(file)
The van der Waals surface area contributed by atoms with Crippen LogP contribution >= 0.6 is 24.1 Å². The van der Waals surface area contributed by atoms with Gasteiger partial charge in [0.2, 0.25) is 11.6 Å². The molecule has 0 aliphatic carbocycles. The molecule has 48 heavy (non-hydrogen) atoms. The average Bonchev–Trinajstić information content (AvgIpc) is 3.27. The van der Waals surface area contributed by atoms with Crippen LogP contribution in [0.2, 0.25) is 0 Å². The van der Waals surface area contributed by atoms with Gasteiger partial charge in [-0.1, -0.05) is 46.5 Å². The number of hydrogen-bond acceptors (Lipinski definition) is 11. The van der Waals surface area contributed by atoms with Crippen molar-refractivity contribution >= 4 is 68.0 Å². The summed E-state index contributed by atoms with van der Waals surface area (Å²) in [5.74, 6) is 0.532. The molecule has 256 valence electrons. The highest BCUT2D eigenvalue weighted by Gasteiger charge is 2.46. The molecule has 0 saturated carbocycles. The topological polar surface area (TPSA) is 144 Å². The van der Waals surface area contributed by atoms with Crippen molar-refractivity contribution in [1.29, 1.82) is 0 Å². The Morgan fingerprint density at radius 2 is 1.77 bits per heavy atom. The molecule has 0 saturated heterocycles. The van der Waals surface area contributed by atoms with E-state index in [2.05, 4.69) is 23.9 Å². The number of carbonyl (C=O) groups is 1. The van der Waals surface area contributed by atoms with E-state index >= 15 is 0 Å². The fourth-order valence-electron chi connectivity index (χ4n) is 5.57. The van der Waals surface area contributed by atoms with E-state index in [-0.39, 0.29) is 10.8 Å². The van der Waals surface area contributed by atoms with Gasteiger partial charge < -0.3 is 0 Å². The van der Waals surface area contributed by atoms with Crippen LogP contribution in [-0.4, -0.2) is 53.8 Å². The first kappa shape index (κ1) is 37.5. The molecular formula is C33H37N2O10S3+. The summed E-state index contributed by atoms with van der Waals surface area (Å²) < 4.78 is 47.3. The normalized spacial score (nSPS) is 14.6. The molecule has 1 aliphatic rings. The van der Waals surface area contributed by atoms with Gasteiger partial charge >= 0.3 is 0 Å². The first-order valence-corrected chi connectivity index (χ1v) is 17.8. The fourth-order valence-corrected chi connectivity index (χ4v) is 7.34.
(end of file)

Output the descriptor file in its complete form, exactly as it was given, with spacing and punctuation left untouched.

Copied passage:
The van der Waals surface area contributed by atoms with Crippen LogP contribution >= 0.6 is 24.1 Å². The van der Waals surface area contributed by atoms with Gasteiger partial charge in [0.2, 0.25) is 11.6 Å². The molecule has 0 aliphatic carbocycles. The molecule has 48 heavy (non-hydrogen) atoms. The average Bonchev–Trinajstić information content (AvgIpc) is 3.27. The van der Waals surface area contributed by atoms with Crippen LogP contribution in [0.2, 0.25) is 0 Å². The van der Waals surface area contributed by atoms with Gasteiger partial charge in [-0.1, -0.05) is 46.5 Å². The number of hydrogen-bond acceptors (Lipinski definition) is 11. The van der Waals surface area contributed by atoms with Crippen molar-refractivity contribution >= 4 is 68.0 Å². The summed E-state index contributed by atoms with van der Waals surface area (Å²) in [5.74, 6) is 0.532. The molecule has 256 valence electrons. The highest BCUT2D eigenvalue weighted by Gasteiger charge is 2.46. The molecule has 0 saturated carbocycles. The topological polar surface area (TPSA) is 144 Å². The van der Waals surface area contributed by atoms with Crippen molar-refractivity contribution in [1.29, 1.82) is 0 Å². The Morgan fingerprint density at radius 2 is 1.77 bits per heavy atom. The molecule has 0 saturated heterocycles. The van der Waals surface area contributed by atoms with E-state index in [2.05, 4.69) is 23.9 Å². The number of carbonyl (C=O) groups is 1. The van der Waals surface area contributed by atoms with E-state index >= 15 is 0 Å². The fourth-order valence-electron chi connectivity index (χ4n) is 5.57. The van der Waals surface area contributed by atoms with E-state index in [-0.39, 0.29) is 10.8 Å². The van der Waals surface area contributed by atoms with Gasteiger partial charge < -0.3 is 0 Å². The van der Waals surface area contributed by atoms with Crippen LogP contribution in [-0.4, -0.2) is 53.8 Å². The first kappa shape index (κ1) is 37.5. The molecular formula is C33H37N2O10S3+. The summed E-state index contributed by atoms with van der Waals surface area (Å²) < 4.78 is 47.3. The normalized spacial score (nSPS) is 14.6. The molecule has 1 aliphatic rings. The van der Waals surface area contributed by atoms with Gasteiger partial charge >= 0.3 is 0 Å². The first-order valence-corrected chi connectivity index (χ1v) is 17.8. The fourth-order valence-corrected chi connectivity index (χ4v) is 7.34.